As the health care industry grew increasingly complicated, as mergers and acquisitions became the trend, and as preventative medicine increased in significance, strategy officers began to appear on hospital rosters.
“It’s a position that has evolved over the years,” Julie Carmichael said. “The CEO often doesn’t have time to focus on those big strategy issues.”
And Carmichael should know. To take her current job, she stepped down as CEO for Suburban Health Organization, which coordinates purchasing and contracting among nine county hospitals, in addition to St. Vincent Health and Community Health Network.
“Even my parents don’t know what I do,” Carmichael said. “When I told them I was taking the job, they tilted their heads and said, ‘Why would you do that?’”
She had her reasons. “I ran Suburban Health for nine years. It was great. I learned a lot. But this was a huge opportunity. One of the things that appealed to me was being responsible for a wide range of areas—things I hadn’t been very involved with, like real estate, construction and marketing.”
In her new role, she has led a St. Vincent branding campaign, spearheaded a fundraising and social media push for Peyton Manning Children’s Hospital, and helped develop programming to ease the transition to the online health insurance marketplace created under Obamacare.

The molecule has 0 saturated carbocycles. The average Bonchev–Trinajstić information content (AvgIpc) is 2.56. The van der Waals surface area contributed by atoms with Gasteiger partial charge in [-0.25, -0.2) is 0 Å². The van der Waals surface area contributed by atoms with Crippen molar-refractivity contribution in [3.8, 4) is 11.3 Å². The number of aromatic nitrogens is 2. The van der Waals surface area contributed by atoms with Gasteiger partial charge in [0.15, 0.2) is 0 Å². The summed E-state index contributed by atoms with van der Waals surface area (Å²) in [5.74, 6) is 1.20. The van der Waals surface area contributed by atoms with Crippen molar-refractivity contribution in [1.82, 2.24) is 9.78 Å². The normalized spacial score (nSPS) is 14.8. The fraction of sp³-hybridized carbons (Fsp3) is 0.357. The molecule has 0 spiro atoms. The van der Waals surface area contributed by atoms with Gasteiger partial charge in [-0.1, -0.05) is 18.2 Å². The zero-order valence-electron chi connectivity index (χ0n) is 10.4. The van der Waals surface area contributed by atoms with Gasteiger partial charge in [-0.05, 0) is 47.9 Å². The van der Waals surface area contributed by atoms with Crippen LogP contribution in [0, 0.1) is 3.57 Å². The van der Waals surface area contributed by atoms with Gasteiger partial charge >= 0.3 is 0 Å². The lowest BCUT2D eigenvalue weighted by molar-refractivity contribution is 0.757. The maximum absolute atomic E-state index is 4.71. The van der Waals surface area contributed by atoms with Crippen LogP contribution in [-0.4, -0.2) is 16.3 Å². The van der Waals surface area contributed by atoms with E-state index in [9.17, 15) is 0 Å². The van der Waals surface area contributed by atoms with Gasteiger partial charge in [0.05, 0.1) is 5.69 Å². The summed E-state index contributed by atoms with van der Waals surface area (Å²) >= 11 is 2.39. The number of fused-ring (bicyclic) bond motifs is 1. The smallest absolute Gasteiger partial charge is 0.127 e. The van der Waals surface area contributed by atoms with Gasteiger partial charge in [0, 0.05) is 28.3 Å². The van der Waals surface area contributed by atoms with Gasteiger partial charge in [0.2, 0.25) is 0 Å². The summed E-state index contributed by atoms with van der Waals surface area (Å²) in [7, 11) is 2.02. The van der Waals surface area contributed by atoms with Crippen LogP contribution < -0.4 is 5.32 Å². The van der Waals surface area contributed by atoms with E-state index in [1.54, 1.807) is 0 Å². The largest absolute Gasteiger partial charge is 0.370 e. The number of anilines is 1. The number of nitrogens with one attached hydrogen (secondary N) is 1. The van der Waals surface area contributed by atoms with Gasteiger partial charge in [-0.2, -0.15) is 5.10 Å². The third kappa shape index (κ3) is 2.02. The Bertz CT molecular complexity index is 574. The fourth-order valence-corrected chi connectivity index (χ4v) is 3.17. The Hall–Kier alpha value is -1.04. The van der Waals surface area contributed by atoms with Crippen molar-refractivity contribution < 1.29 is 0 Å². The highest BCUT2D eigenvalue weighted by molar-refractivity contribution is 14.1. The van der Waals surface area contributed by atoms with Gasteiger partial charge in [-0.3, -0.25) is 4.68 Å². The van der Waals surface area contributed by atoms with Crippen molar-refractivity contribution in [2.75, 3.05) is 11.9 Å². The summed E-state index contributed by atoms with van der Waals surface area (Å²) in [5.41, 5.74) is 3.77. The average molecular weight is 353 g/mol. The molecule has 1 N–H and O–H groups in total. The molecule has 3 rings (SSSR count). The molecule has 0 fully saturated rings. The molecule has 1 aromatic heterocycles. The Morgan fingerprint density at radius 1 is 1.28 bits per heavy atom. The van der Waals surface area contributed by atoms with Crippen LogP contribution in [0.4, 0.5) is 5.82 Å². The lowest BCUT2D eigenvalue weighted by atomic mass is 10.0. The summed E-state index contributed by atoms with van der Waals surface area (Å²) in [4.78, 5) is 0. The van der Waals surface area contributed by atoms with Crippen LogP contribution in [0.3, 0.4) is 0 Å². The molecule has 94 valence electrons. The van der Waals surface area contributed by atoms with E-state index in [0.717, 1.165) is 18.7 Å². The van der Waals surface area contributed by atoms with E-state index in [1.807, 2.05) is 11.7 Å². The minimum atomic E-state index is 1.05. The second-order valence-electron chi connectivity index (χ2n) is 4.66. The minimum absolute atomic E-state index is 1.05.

A big part of her jobs at Suburban Health and at St. Vincent Health has been balancing business and mission.
“We’re committed to taking care of the poor and vulnerable,” she said. “We have to evolve and become better at our business in order to make sure we always have the resources to do that. At the same time, we have a responsibility not only to the nuns who started St. Vincent, but also to the community to be more than just a business.
“I really think we’re at the beginning of the transformation of health care,” she added. “We have many more years ahead as we figure out how to deliver the best care we can at the best price we can. It’s a learning curve for everyone. But we have a lot to be optimistic about. Health care is filled with energetic, committed people.”
Carmichael is one of those energetic, committed people. In addition to her St. Vincent duties, she serves as an adjunct faculty member for the Indiana University School of Medicine.
For recreation, she heads to the golf course, where Carmichael has been a formidable presence since her youthful days playing at Martinsville Golf Club, which her father owned.
After graduating from Stanford University on a golf scholarship, she became an Indiana Women’s State Amateur Champion, was inducted into the Indiana Golf Hall of Fame, and served on the Indiana Golf Foundation board of directors.
“It’s still a great business skill to have,” she said, “and it might be even more helpful as a woman in business. I get a lot of invitations to play on scrambles teams, and I’ve made a lot of business connections and relationships because of golf.”•
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